Homosexuality has been legal in Turkey since 1858, during the Ottoman empire, and many of the same laws have been used in the country since 1923, when the Republic was founded, with transsexual people given the right to change their legal gender in 1988.
Recent years have seen a change in public opinion, however, with the Middle Eastern country becoming more conservative. Attacks against gay, lesbian and transgender people have become more frequent – and deadly. Such was the case of Hande Kader, a transgender activist and sex worker who was brutally killed and mutilated before her body was set ablaze in a park in Istanbul in August 2016.
Last month, Turkish police stifled an LGBT pride march in Istanbul after organisers went ahead with the planned event despite a third ban in three years by authorities. According to witnesses, police fired rubber bullets to disperse at least one crowd and several people were detained. Organisers of a Trans Pride March were also stopped from marching in Istanbul's main square on Sunday. Last year, members of the LGBT community were also attacked by police with water cannons and rubber bullets for trying to hold a Pride parade.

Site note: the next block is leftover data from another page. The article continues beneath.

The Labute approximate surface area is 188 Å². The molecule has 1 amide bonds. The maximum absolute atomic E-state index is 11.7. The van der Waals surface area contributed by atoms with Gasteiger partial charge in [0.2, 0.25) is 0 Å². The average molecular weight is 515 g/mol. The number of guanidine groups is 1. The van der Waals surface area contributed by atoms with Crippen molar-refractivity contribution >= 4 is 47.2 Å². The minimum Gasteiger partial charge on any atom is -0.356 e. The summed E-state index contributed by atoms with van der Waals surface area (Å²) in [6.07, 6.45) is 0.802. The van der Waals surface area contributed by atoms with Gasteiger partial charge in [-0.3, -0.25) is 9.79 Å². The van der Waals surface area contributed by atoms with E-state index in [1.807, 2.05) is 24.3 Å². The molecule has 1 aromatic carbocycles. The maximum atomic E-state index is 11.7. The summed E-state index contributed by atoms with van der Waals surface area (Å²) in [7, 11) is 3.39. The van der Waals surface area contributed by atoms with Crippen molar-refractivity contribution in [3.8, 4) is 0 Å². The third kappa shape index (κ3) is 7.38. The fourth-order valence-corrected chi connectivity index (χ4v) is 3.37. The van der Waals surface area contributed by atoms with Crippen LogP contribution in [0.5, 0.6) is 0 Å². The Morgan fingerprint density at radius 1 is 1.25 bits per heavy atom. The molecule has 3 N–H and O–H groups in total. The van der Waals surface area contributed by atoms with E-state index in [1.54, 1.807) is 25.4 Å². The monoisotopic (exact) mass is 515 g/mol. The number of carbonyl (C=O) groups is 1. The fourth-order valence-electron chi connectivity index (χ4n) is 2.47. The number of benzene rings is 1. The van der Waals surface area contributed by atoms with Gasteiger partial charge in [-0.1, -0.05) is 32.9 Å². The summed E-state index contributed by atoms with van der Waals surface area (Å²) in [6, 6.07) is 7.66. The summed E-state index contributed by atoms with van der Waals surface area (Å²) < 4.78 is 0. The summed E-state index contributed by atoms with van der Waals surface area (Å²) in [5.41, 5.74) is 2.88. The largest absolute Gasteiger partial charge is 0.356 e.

The Pride march was organised to take place on the same day as the Bayram, the Turkish name for Eid-Al-Fitr, which marks the end of the Holy Month of Ramadan.
Discrimination protections for diverse sexual orientation and sexual identity have been debated, but not yet ratified by the country’s Parliament. And many Turkish officials often use “homophobic and transphobic rethoric” in their speeches, according to Amnesty International.
The situation in Istanbul is becoming increasingly dangerous for members of the LGBT community – but in rural areas of Turkey, it is far worse.
Honour killings are still practised in more rural communities, with families plotting the murders of members who they believe are engaging in ‘immoral sexual behaviours’. More than 40 hate murders have been committed against LGBT individuals between 2010 and 2013, according to a report submitted to the UN by local rights groups.
Despite the resistance – and potential danger – members of the LGBT community faced, they still took to the streets, but found their voices silenced. Here, the stories of a handful of those protesters are told.
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